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Classically, the law reasons by analogy, and from precedent. The theory is that the law should deal with like situations in like ways.
Classically, the law reasons by analogy, and from precedent. The theory is that the law should deal with like situations in like ways. In some respects, however, Artificial Intelligence, especially the concept of machine learning, is virtually unprecedented, so the law is struggling with how to deal with it, or will be soon. Consider a few of the difficulties that the law will probably need to address:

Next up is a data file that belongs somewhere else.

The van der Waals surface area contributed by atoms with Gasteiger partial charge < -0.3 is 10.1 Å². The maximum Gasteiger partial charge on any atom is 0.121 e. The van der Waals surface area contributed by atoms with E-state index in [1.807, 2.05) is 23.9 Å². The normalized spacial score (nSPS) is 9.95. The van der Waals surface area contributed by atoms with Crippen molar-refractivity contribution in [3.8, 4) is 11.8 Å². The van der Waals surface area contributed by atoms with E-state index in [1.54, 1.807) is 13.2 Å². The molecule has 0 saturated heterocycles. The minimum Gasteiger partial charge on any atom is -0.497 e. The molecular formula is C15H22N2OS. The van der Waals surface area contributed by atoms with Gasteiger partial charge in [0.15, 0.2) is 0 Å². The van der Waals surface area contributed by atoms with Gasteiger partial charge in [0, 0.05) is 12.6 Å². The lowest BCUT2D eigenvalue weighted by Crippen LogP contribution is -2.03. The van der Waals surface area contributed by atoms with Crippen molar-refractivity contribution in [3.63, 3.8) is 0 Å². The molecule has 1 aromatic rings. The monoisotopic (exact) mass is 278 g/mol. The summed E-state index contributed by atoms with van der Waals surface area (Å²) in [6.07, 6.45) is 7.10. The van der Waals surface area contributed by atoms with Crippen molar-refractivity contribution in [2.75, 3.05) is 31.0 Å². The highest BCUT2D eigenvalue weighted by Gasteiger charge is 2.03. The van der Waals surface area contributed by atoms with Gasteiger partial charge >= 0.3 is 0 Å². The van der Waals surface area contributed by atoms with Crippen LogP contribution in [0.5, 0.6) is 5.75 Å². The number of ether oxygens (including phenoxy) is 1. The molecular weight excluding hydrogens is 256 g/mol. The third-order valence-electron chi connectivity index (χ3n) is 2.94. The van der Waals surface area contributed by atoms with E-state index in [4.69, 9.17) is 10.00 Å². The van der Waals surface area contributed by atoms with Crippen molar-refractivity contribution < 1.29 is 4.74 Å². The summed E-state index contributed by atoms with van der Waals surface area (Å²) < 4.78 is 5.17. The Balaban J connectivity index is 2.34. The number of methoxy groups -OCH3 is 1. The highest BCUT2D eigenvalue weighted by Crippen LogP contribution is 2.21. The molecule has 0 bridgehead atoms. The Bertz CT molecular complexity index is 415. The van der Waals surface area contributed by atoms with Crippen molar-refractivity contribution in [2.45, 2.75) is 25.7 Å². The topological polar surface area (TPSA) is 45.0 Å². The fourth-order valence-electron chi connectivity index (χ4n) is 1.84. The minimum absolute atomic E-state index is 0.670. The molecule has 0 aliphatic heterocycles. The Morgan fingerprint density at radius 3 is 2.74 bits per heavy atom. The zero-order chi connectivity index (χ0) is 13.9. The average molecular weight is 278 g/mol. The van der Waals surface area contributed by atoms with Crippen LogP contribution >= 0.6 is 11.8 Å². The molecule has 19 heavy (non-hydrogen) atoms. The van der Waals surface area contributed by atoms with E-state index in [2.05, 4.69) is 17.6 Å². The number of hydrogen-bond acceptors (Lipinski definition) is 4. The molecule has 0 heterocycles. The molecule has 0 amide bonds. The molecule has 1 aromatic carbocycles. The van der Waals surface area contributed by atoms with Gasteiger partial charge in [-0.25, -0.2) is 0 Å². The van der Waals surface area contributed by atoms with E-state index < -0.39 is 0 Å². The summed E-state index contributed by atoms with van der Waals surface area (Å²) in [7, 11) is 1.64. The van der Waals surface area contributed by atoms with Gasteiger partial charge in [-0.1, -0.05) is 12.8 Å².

Who will pay for healthcare services dependent on AI, and who will be entitled to such payments? Will those payments be keyed to "value," the currently orthodox yardstick? If so, by what means will “value” be measured, especially if, as many predict, outcomes may change unforeseeably?
Who will own the massive trove of data AI learns from and bases decisions on, and how will the rights of the owner be protected?